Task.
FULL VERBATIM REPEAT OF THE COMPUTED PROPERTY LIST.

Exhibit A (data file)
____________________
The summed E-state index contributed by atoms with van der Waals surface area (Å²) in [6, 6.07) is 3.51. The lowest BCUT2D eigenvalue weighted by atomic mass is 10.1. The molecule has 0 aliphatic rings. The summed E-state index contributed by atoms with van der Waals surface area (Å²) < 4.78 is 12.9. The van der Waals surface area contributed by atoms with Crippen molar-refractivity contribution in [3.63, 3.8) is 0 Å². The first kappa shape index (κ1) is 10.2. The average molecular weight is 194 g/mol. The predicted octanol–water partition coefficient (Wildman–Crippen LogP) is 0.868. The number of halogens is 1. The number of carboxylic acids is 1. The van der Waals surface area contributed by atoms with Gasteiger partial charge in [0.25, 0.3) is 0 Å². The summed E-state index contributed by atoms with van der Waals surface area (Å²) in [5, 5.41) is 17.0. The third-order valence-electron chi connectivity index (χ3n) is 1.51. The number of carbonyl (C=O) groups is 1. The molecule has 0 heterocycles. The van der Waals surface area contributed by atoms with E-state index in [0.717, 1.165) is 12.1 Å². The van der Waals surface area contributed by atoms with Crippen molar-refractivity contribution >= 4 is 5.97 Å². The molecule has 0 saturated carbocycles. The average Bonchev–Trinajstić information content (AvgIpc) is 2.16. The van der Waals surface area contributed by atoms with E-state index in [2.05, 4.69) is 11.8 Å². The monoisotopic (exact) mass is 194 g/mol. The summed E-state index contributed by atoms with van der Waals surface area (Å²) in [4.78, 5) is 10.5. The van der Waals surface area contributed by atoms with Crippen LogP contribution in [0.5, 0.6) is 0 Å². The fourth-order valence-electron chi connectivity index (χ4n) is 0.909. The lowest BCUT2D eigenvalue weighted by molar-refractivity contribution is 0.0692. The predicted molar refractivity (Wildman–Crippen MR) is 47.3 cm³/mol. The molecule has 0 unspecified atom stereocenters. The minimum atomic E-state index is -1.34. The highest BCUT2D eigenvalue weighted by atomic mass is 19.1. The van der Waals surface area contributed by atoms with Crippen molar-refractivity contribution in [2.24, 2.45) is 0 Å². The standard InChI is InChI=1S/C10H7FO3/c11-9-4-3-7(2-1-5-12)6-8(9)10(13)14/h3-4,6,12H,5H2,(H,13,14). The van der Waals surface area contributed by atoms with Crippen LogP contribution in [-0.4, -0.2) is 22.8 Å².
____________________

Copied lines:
The summed E-state index contributed by atoms with van der Waals surface area (Å²) in [6, 6.07) is 3.51. The lowest BCUT2D eigenvalue weighted by atomic mass is 10.1. The molecule has 0 aliphatic rings. The summed E-state index contributed by atoms with van der Waals surface area (Å²) < 4.78 is 12.9. The van der Waals surface area contributed by atoms with Crippen molar-refractivity contribution in [3.63, 3.8) is 0 Å². The first kappa shape index (κ1) is 10.2. The average molecular weight is 194 g/mol. The predicted octanol–water partition coefficient (Wildman–Crippen LogP) is 0.868. The number of halogens is 1. The number of carboxylic acids is 1. The van der Waals surface area contributed by atoms with Gasteiger partial charge in [0.25, 0.3) is 0 Å². The summed E-state index contributed by atoms with van der Waals surface area (Å²) in [5, 5.41) is 17.0. The third-order valence-electron chi connectivity index (χ3n) is 1.51. The number of carbonyl (C=O) groups is 1. The molecule has 0 heterocycles. The van der Waals surface area contributed by atoms with E-state index in [0.717, 1.165) is 12.1 Å². The van der Waals surface area contributed by atoms with Crippen molar-refractivity contribution >= 4 is 5.97 Å². The molecule has 0 saturated carbocycles. The average Bonchev–Trinajstić information content (AvgIpc) is 2.16. The van der Waals surface area contributed by atoms with E-state index in [2.05, 4.69) is 11.8 Å². The monoisotopic (exact) mass is 194 g/mol. The summed E-state index contributed by atoms with van der Waals surface area (Å²) in [4.78, 5) is 10.5. The van der Waals surface area contributed by atoms with Crippen LogP contribution in [0.5, 0.6) is 0 Å². The fourth-order valence-electron chi connectivity index (χ4n) is 0.909. The lowest BCUT2D eigenvalue weighted by molar-refractivity contribution is 0.0692. The predicted molar refractivity (Wildman–Crippen MR) is 47.3 cm³/mol. The molecule has 0 unspecified atom stereocenters. The minimum atomic E-state index is -1.34. The highest BCUT2D eigenvalue weighted by atomic mass is 19.1. The van der Waals surface area contributed by atoms with Crippen molar-refractivity contribution in [2.24, 2.45) is 0 Å². The standard InChI is InChI=1S/C10H7FO3/c11-9-4-3-7(2-1-5-12)6-8(9)10(13)14/h3-4,6,12H,5H2,(H,13,14). The van der Waals surface area contributed by atoms with Crippen LogP contribution in [-0.4, -0.2) is 22.8 Å².